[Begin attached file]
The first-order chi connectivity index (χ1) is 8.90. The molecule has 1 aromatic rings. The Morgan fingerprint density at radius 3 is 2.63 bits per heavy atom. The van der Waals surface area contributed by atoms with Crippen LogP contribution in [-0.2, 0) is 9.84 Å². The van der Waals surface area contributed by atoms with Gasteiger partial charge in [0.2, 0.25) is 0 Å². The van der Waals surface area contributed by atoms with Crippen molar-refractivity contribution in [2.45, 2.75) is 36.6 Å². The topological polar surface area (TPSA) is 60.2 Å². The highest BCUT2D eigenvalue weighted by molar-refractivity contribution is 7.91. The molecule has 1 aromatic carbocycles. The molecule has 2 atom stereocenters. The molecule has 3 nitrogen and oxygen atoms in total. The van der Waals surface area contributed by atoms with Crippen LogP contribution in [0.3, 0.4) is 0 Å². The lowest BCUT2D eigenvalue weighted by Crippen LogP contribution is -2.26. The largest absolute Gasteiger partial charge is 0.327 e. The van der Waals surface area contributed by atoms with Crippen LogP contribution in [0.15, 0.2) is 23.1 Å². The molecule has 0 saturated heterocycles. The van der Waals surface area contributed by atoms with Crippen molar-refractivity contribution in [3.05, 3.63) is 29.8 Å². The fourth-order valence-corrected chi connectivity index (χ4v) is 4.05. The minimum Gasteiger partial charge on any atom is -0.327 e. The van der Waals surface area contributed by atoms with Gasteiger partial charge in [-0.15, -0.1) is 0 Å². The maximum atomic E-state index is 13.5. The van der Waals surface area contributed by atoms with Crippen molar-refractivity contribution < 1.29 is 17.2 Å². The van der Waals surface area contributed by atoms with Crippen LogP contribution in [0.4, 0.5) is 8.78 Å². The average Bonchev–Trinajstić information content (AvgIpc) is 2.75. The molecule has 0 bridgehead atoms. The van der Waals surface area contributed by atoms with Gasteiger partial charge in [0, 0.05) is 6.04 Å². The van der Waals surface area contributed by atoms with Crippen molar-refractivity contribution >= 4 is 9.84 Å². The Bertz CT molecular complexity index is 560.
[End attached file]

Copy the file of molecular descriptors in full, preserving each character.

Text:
The first-order chi connectivity index (χ1) is 8.90. The molecule has 1 aromatic rings. The Morgan fingerprint density at radius 3 is 2.63 bits per heavy atom. The van der Waals surface area contributed by atoms with Crippen LogP contribution in [-0.2, 0) is 9.84 Å². The van der Waals surface area contributed by atoms with Gasteiger partial charge in [0.2, 0.25) is 0 Å². The van der Waals surface area contributed by atoms with Crippen molar-refractivity contribution in [2.45, 2.75) is 36.6 Å². The topological polar surface area (TPSA) is 60.2 Å². The highest BCUT2D eigenvalue weighted by molar-refractivity contribution is 7.91. The molecule has 1 aromatic carbocycles. The molecule has 2 atom stereocenters. The molecule has 3 nitrogen and oxygen atoms in total. The van der Waals surface area contributed by atoms with Crippen LogP contribution in [0.3, 0.4) is 0 Å². The lowest BCUT2D eigenvalue weighted by Crippen LogP contribution is -2.26. The largest absolute Gasteiger partial charge is 0.327 e. The van der Waals surface area contributed by atoms with Crippen LogP contribution in [0.15, 0.2) is 23.1 Å². The molecule has 0 saturated heterocycles. The van der Waals surface area contributed by atoms with Crippen molar-refractivity contribution in [3.05, 3.63) is 29.8 Å². The fourth-order valence-corrected chi connectivity index (χ4v) is 4.05. The minimum Gasteiger partial charge on any atom is -0.327 e. The van der Waals surface area contributed by atoms with Gasteiger partial charge in [-0.15, -0.1) is 0 Å². The maximum atomic E-state index is 13.5. The van der Waals surface area contributed by atoms with Crippen molar-refractivity contribution < 1.29 is 17.2 Å². The van der Waals surface area contributed by atoms with Crippen LogP contribution in [0.4, 0.5) is 8.78 Å². The average Bonchev–Trinajstić information content (AvgIpc) is 2.75. The molecule has 0 bridgehead atoms. The van der Waals surface area contributed by atoms with Gasteiger partial charge in [0, 0.05) is 6.04 Å². The van der Waals surface area contributed by atoms with Crippen molar-refractivity contribution >= 4 is 9.84 Å². The Bertz CT molecular complexity index is 560.